October 12, 2008
Then he got into the boat and his disciples followed him. Without warning, a furious storm came up on the lake, so that the waves swept over the boat. But Jesus was sleeping. The disciples went and woke him, saying, “Lord, save us! We’re going to drown!”
He replied, “You of little faith, why are you so afraid?” Then he got up and rebuked the winds and the waves, and it was completely calm.
The men were amazed and asked, “What kind of man is this? Even the winds and the waves obey him!”
Matthew 8:23-27, NIV
The small craft left the western shore of Lake Chinnereth filled with weary travellers. They were on a pilgrimage – a purposeful journey – as the Lord had commissioned them to cross the lake. For hours that day he had sat in the boat, just a little off shore, and taught the crowd that gathered on the bank. Following that his disciples quizzed him about the meanings of some of his parables and he answered them patiently. Then he said, “Let’s go over to the other side.”
The “other side” was populated by people of a different race. Though it was only eight miles in width at the widest point, from east to west, culturally the gap was much wider.
The surface of Chinnereth sits 700 feet below the Mediterranean Sea level, just 30 miles to the west. Mountains surround it on all sides, rising from 1500 feet to 3500 feet above sea level. These unusual surroundings create unusual atmospheric phenomena, and quick and fierce squalls are common.
The Christ was exhausted. The day spent in dealing with both the multitudes and his disciples, he had had no break and went right to sleep as the boat set out. A sudden storm came on the boat and the disciples, many who were experienced fishermen, were thrust into a state of panic. Rousing him from his slumber, they cried, “Teacher, don’t you care if we drown?”
He rose and in just a few words rebuked the wind and the waves, “Peace! Be Still!” Then he turned to the disciples, “Why are you so afraid?” chiding them for their lack of faith. We don’t have a record of what he did next, perhaps he simply laid back down and continued with his nap. But the disciples were impressed, “Who is this?” they queried. “Even the wind and the waves obey him.”
Storms are those events in life that require more resources to handle that we have at our disposal, they are events where we have no or limited options for actions that would resolve the problem and we must tough it out, or weather the storm, as we say. But in these moments we discover the amazing greatness and strength of Christ who calms the storms and calms our hearts.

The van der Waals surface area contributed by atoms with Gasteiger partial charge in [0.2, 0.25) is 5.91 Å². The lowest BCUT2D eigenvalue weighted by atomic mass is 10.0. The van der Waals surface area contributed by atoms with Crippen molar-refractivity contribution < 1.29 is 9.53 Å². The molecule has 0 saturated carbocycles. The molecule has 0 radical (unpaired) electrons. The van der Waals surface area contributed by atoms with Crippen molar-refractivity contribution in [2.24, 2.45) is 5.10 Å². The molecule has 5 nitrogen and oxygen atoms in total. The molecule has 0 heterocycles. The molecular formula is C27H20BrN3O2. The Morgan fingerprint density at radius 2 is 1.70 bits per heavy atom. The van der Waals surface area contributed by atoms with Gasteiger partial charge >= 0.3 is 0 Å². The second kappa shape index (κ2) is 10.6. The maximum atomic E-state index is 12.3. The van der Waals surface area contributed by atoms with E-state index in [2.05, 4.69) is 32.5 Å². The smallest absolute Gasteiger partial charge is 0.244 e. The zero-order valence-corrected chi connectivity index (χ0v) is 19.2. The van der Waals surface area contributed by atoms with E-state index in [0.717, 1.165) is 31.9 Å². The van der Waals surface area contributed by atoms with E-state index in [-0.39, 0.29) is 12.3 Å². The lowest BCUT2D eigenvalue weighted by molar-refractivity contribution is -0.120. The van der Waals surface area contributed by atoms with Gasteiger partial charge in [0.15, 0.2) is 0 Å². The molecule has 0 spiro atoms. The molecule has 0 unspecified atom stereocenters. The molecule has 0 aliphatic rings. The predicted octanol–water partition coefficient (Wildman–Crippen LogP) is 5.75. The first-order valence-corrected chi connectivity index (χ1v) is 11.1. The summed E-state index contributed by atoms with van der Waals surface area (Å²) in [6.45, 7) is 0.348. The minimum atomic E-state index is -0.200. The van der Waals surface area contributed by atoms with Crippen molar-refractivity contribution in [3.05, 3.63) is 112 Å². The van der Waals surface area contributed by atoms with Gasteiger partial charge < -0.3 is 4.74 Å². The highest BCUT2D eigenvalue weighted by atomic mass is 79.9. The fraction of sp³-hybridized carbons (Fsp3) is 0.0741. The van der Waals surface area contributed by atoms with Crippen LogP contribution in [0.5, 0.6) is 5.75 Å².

The disciples learned that day that storms happen when Jesus is in your boat and in your life. They also learned that storms happen when you do the will of Christ, since he commanded them to cross over. But it is better to be in the middle of a storm with Jesus in your life, doing the will of God than anyplace else on earth. I know of missionaries who face dangerous situations everyday, who are in storms regularly, but are playing that strategic role of shining the light of the love of God in a very dark place.
But this is what we can all do when we go through storms, shine the light of God. Two important things seem to happen as we go through storms in life. First, we ourselves grow closer to God. There is a depth to our walk with God, to knowing and understanding Him, which we only experience in moments of difficulty. Most of the names of God in the Bible came from revelations given to people in the midst of difficulty.
Second, we are able to give a witness that would not be given otherwise, often in a very dark place, the kind of witness like an adult child who for years tenderly cares for her aging mother in the throes of dementia, or the cancer patient who undergoes painful and difficult treatments, or the man who loses his investments and quietly and determinedly builds another fortune back bit by bit.
Sometimes, as we cry out to him in prayer, Christ stands up and says to the storm, “Peace! Be still!” Sometimes Christ heals the disease, sends speedy financial relief, resolves the issue at hand, and we should always pray that he would take away the storm we are going through. At other times, however, as he did on the eve of his crucifixion, Christ turns around and addresses those enduring the storm, “Peace I leave with you; my peace I give you. I do not give to you as the world gives. Do not let your hearts be troubled and do not be afraid” (John 14:27).
Lord Jesus, we bring our troubles to You today, the storms we are going through. We need help, friendship, strength, wisdom, encouragement, and peace. Calm our storms and calm our hearts. Amen.